[From St Stephen's House, 1920]




OUR First Report bears the date, September, 1914, and is headed:


for the


(Convened by the religious Society of Friends to aid innocent ‘ Alien enemies ‘ in Great Britain rendered destitute by the war.)

Then follows a list of influential people who had expressed sympathy and who gave their names in support of our Appeal. The Archbishop of Canterbury heads the list, and is followed by the Bishops of Winchester, Lincoln and Lichfield ; Viscount Bryce and Viscount Haldane ; Lord Justice Phillimore,* Lord Parmoor ; J. Allen Baker,t W. H. Dickenson, Aneurin Williams~ and Sir W. E. Goschen ; Dr. John Clifford and Dr. J. Estlin Carpenter ; Lady Barlow, Lady Courtney of Penwith, Mrs. Creighton and Mrs. Herbert Tritton.~

The Report continues :

" A Committee was convened on August 7th., three days after the outbreak of war, by the Executive of the Society of Friends, and after a meeting had been held to which some of those likely to co-operate were invited, the work of relief was commenced as speedily as possible.

" The need we are trying to meet is two-fold. Our common Christianity demanded that special succour should be accorded to the helplessness of the innocent ‘ Alien enemies,’— cut off suddenly from home and means of livelihood, and without the protection of their own Embassy or Consulate.

" It was felt too, that, with a view to the settlement after the war, an organised effort should be made, at once, to bind up some of the wounds which the present disaster is inflicting upon the nations, however unpopular that task might be.

" Happily, we have had, from the start, the full approval and co-operation of the Home Office, as well as the sympathy of the American Embassy, and are working in touch with other bodies who are helping all aliens, irrespective of nationality.

" The National Peace Council is largely represented on our Committee, and is giving us a generous hospitality in a portion of their offices. Here a band of volunteer workers, both men and women, have given tireless and faithful service, interviewing the applicants, visiting their homes, investigating their references and carrying on the manifold duties of the office, in a spirit of Christian love and sympathy.


" The first ‘ Appeal ‘ issued, the initial cost of which was borne by the Meeting for Sufferings (the permanent executive body of the Religious Society of Friends in Great Britain), revealed and focussed from a most unexpected number of sources, a marvellous amount of British sympathy for the alien outcast, and the Committee gratefully acknowledges the generous financial response, amounting on November 28th, 1914, to over £5,570.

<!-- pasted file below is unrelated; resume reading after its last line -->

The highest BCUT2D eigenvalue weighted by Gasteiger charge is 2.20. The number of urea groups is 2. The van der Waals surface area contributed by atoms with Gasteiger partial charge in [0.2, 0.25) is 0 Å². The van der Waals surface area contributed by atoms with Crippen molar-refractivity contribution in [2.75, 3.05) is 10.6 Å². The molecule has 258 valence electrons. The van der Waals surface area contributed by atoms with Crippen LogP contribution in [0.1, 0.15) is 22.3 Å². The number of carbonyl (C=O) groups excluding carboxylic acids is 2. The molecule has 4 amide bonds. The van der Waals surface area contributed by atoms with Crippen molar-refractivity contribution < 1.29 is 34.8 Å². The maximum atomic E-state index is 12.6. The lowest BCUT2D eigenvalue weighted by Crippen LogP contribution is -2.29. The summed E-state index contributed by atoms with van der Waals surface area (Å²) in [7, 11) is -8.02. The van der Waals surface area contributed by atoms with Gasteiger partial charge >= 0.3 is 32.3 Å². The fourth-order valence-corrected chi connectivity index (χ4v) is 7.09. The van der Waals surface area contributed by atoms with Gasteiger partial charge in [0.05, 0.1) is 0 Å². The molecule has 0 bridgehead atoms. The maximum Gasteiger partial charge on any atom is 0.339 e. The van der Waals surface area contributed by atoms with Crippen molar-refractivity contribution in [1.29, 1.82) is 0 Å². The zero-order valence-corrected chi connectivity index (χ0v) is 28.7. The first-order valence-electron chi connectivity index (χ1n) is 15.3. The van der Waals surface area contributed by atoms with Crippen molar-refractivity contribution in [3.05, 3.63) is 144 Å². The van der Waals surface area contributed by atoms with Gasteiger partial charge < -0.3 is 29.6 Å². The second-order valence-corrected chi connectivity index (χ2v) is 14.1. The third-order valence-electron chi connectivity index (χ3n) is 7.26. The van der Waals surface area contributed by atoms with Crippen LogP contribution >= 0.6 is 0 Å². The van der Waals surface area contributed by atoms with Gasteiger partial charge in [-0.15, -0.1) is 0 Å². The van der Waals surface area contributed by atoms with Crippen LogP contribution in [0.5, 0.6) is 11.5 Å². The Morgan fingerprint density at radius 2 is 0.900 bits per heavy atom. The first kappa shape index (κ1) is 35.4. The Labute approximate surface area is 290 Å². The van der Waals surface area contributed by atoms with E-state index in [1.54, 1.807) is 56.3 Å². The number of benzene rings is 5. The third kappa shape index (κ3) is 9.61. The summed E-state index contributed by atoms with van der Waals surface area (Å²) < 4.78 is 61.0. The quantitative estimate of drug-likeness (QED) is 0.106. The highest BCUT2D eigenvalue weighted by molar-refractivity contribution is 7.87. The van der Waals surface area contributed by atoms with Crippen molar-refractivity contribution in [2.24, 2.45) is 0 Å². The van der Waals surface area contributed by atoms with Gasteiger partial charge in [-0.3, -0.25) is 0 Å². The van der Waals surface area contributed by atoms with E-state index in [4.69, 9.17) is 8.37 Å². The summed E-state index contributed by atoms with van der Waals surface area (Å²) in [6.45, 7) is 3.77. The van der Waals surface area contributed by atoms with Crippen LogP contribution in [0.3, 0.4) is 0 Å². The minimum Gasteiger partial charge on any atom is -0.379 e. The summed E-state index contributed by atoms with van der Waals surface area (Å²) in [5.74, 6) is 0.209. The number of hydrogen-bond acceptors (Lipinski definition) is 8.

" Over and above monetary assistance, our warmest thanks are due to those who have given hospitality or employment, or rendered help in many other ways. .

" Over 2,800 cases have so far (November, 1914) been dealt with. The applicants have been of all sorts and conditions, from an invalid German Baron to a little Hungarian dwarf on the Music Hall stage who has been sent back to the German frontier, whence he hopes to earn money to take him to his home. Appeals come to us by letter from many parts of the country ; these we carefully investigate ; often by the help of local friends, and assistance is given, where possible. . .


As stated above, it was through the kindness of the National Peace Council that the Committee obtained a foothold in the commodious pile of office buildings known as St . Stephen’s House, upon the Westminster Embankment and close to Scotland Yard. Big Ben (the giant clock) and the Houses of Parliament may be said to cast their shadow over it and the Government Offices are close by, in Whitehall. It is worthy of note that although St. Stephen’s House was the headquarters of various patriotic institutions, such as the House of Commons Recruiting Committee, and although our destitute aliens often overflowed into the passages and stairways, yet we met with much courtesy and sympathy from the occupants of the other offices, and very very rarely with any opposition. As the work increased more rooms were added, until we had ten and were still sadly crowded. I do not think we bought much furniture. Some necessary things were lent by our friends and helpers. A few mottoes and texts (mostly in German) painted for us by one of our " cases " adorned the walls. We nearly always had flowers on our tables and in general an air of friendliness and home rather than of official dignity pervaded our rooms which was in keeping with our ideals and with the whole spirit of our work.

Here then, in St. Stephen’s House, on about the 18th day of August, 1914, the work began, and here through three terrible years there was always an oasis of brightness and comfort for thousands of trembling outcasts whose pre-war world had crumbled into dust under their feet. No wonder that St. Stephen’s became as a household name to them, a name that clung, even when later the office was moved to other quarters ; a name that came to mean, generically as it were, the kind of organisation that cares for the alien outcast, so that a wife was known to write to her repatriated husband of our kindred German Committee:

" Go to St. Stephen’s House in Berlin. They will help you there."


Besides those appointed by the Meeting for Sufferings, our Executive Committee comprised several members of the National Peace Council, who gave us throughout their earnest co-operation. Our first Chairman was Stephen Hobhouse, to whose concern the Committee owed its beginning.*

* S. H. says that the suggestion of a Committee for helping Alien enemies was first made to him by Sophia Sturge, of Birmingham.

Many members of the Committee attended regularly at the weekly Meetings of the Executive, and, as they were able, gave voluntary work at St. Stephen’s or in the home visitation of our cases. As the work increased our office staff multiplied; and when we were fully organised we had forty people constantly there, most of them giving their services without remuneration.